“Rather than show the kind of environmental leadership Albertans expect from an NDP government, they have proven to be no better than the Conservatives before them by bulldozing over the valid concerns from the municipalities and residents who are directly affected.

“Clearcutting in these areas poses an enormous threat to endangered local wildlife and the watersheds that are the lifeblood of southern Alberta. The potential negative impact on recreation and tourism in the region, highlighted by the municipal councils of Okotoks, Turner Valley and Black Diamond, cannot be overstated.

“During Question Period, and in letters to the Minister’s office, I repeatedly called on the government to put a stop to this plan, review the contracts, and examine other sites, but it refused to listen.

“Now, thousands of trees will be clear-cut in one of Alberta’s true natural jewels, leaving the landscape scarred for generations to come.

“This is a bad decision and must be reversed. Stop the clearcutting of Kananaskis!”


David Swann response to the Q3 Opioid Report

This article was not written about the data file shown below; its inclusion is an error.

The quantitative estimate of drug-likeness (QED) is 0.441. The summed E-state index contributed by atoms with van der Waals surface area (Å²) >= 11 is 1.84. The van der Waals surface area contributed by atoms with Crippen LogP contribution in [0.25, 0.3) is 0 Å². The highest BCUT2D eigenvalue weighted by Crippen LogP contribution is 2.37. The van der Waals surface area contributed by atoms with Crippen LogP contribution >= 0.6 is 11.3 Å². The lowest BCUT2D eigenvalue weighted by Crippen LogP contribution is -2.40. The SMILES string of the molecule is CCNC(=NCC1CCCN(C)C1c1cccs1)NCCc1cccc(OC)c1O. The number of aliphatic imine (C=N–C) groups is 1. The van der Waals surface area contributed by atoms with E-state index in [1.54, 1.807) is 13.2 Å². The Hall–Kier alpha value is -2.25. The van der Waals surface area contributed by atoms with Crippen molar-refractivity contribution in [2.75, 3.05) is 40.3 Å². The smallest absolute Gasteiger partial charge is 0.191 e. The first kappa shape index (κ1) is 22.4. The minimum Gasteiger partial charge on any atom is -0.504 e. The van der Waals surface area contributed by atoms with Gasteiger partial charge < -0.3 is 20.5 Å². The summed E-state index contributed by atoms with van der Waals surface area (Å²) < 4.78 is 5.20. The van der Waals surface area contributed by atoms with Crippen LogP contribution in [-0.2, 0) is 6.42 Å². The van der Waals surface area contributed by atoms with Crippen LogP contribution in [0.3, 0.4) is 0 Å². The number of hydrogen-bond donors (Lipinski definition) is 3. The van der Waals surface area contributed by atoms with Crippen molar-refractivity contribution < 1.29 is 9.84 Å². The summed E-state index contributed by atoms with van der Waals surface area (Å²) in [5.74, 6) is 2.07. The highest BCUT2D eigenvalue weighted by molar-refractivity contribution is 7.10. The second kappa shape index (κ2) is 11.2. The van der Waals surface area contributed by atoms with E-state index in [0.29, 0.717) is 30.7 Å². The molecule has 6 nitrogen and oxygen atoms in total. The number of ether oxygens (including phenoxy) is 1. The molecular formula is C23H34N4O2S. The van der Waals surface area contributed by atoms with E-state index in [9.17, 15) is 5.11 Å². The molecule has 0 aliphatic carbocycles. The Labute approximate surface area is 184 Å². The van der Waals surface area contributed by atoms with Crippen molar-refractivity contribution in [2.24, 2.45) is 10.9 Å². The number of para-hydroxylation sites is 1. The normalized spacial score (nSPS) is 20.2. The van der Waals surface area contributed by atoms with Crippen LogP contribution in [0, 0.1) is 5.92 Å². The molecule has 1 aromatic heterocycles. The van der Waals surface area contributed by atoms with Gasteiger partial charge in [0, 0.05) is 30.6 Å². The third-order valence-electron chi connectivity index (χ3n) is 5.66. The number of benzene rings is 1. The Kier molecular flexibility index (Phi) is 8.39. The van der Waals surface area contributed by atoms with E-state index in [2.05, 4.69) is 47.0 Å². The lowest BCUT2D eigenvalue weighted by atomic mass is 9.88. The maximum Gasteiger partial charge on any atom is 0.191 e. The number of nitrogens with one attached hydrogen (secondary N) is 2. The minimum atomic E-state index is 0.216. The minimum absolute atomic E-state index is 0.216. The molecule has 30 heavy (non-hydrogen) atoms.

Alberta Liberal MLA David Swann released the following statement in response to the Q3 Opioid and Substances of Misuse Report:

“With each passing quarterly report, it becomes painfully obvious that the NDP government does not have a handle on the opioid crisis. A nine per cent increase in fentanyl overdose deaths from last quarter is unacceptable, and a forty per cent yearly increase is nothing short of a disaster.

“Despite these troubling facts, the NDP fails to treat this with the urgency and importance it deserves, choosing, instead, to rely on a piecemeal, reactive response to this crisis.

“It has rejected my call for the reinstatement of a Chief Addictions and Mental Health Officer to manage this crisis and guide actions on the frontlines in favour of an advisory commission.

“It refuses to declare a state of emergency, which may not give any additional legal powers, but would be of immense symbolic value. Affected families and organizations – as well as all opposition caucuses – have advocated for this declaration, but their pleas have fallen on deaf ears.

“As Alberta approaches two overdose deaths per day, every report, and awareness event organized by groups such as Moms Stop the Harm and Changing the Face of Addiction remind us of the tragic impact of these preventable deaths and the trail of sorrow that follows in their wake.

“People are dying. I cannot emphasize enough that the decisions government makes are literally a matter of life and death. We need better leadership, more coordinated and comprehensive action, and we need it now!”